Dawn Makes an Elemental Discovery on Vesta

Hydrogen “hot spots” are shown in this color-coded image of Vesta, a single frame from an animation. Red indicates the greatest abundance.

In what could be called a “eureka” moment for Dawn researchers and planetary scientists alike, hydrogen has been found on the surface of Vesta, a 550-km (340-mile) -wide protoplanet and the second most massive world in our Solar System’s main asteroid belt. The elemental discovery was made with the Gamma Ray and Neutron Detector (GRaND) instrument on board NASA’s Dawn spacecraft, which just completed its 13-plus-month-long mission orbiting Vesta and is now heading for Ceres.

Likely deposited on the protoplanet by countless impact events over the course of billions of years, the hydrogen is located in a large swatch circling Vesta’s equator — a region where water ice isn’t stable.

Carbon-rich meteorites colliding with Vesta’s surface at relatively slow speeds are thought to be the source of the hydrogen, as low-velocity impacts would have preserved the volatile materials within the meteorites long enough to implant them into Vesta’s crust.

Read: Is Vesta a Planet Among Asteroids?

Eventually any high-velocity impacts that occurred would have heated Vesta’s surface, evaporating any underground water ice and releasing the hydrogen during explosive outgassing events. Evidence for this scenario comes in the form of clusters of deep “potholes” observed within some of Vesta’s younger craters. Referred to as “pitted terrain” by Dawn researchers, some of these individual potholes have been found to be as much as 700 feet (200 meters) deep and over half a mile (1 km) across.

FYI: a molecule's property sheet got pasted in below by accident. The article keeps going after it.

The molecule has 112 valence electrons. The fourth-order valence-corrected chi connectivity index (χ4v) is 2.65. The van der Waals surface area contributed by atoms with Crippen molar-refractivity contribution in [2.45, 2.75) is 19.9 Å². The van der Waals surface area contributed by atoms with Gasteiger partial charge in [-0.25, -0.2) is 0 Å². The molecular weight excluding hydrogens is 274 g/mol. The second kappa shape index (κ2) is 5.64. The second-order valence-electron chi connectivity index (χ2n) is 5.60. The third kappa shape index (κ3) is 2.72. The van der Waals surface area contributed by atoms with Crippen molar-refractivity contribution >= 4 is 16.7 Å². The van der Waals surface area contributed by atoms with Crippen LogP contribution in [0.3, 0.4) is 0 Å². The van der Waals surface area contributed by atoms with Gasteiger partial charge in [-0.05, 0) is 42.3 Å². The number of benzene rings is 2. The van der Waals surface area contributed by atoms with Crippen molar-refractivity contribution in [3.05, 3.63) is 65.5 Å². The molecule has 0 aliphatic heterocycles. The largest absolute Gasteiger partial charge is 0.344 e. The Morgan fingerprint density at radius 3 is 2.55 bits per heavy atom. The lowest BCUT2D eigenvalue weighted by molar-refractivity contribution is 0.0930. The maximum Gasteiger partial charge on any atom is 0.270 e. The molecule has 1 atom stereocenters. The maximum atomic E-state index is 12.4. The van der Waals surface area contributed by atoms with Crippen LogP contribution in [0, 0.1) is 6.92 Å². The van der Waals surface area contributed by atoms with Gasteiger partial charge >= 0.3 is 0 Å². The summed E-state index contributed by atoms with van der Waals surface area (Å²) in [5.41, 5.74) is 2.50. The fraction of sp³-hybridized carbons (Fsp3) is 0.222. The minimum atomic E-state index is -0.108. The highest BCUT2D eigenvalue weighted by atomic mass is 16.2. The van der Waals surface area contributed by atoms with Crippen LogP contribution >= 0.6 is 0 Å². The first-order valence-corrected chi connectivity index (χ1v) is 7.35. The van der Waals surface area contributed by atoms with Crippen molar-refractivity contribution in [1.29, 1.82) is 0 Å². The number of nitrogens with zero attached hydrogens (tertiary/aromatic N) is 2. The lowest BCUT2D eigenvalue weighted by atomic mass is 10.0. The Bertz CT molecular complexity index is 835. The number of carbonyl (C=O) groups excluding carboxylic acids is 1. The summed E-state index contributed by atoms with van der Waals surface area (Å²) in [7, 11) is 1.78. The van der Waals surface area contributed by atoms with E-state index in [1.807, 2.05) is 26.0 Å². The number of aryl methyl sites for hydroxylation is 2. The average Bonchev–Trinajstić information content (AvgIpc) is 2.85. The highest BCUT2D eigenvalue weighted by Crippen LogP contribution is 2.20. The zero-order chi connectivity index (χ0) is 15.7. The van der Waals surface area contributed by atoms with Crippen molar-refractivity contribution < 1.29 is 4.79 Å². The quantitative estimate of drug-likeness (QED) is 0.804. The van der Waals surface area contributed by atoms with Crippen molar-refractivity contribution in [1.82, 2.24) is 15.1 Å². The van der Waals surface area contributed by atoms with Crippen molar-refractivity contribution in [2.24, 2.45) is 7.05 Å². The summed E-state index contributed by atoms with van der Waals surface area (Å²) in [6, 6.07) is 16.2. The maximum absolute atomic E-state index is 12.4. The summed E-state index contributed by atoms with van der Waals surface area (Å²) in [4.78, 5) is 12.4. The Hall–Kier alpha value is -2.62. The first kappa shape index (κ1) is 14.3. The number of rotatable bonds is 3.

“Pitted terrain” in the 40 mile (70 km) wide Marcia Crater on Vesta (shown with 5x vertical exaggeration.) Credit: NASA/JPL-Caltech/UCLA/MPS/DLR/IDA/JHUAPL

The potholes even have analogies on other much larger worlds, like Mars.

Map of hydrated material on Vesta (NASA/JPL-Caltech/UCLA/INAF)

“The pits look just like features seen on Mars, but while water was common on Mars, it was totally unexpected on Vesta in these high abundances,” said Brett Denevi, a Dawn participating scientist based at the Johns Hopkins University Applied Physics Laboratory and lead author of a complementary study. “These results provide evidence that not only were hydrated materials present, but they played an important role in shaping the asteroid’s geology and the surface we see today.”

The video below shows a color-coded map of Vesta’s hydrogen “hot spots”, created by overlaying GRaND data onto a model of Vesta created with images taken by Dawn’s Framing Camera.

In addition to hydrogen, researchers compared the ratios of iron to oxygen and iron to silicon detected by GRaND in Vesta’s crust. The results support the hypothesis that certain meteorites — called howardite, eucrite and diogenite, or HED, meteorites — found on Earth originated on Vesta, since the ratios of these elements were found to be identical.

The findings were published today, September 20, 2012, in the journal Science. Read more about the Dawn mission here.


About Jason Major

Jason is a Rhode Island-based graphic designer, photographer, nature lover, space exploration fanatic, and coffee addict. In no particular order.

Posted on September 20, 2012, in Comets and Asteroids and tagged , , , , , , , , . Bookmark the permalink. Leave a comment.

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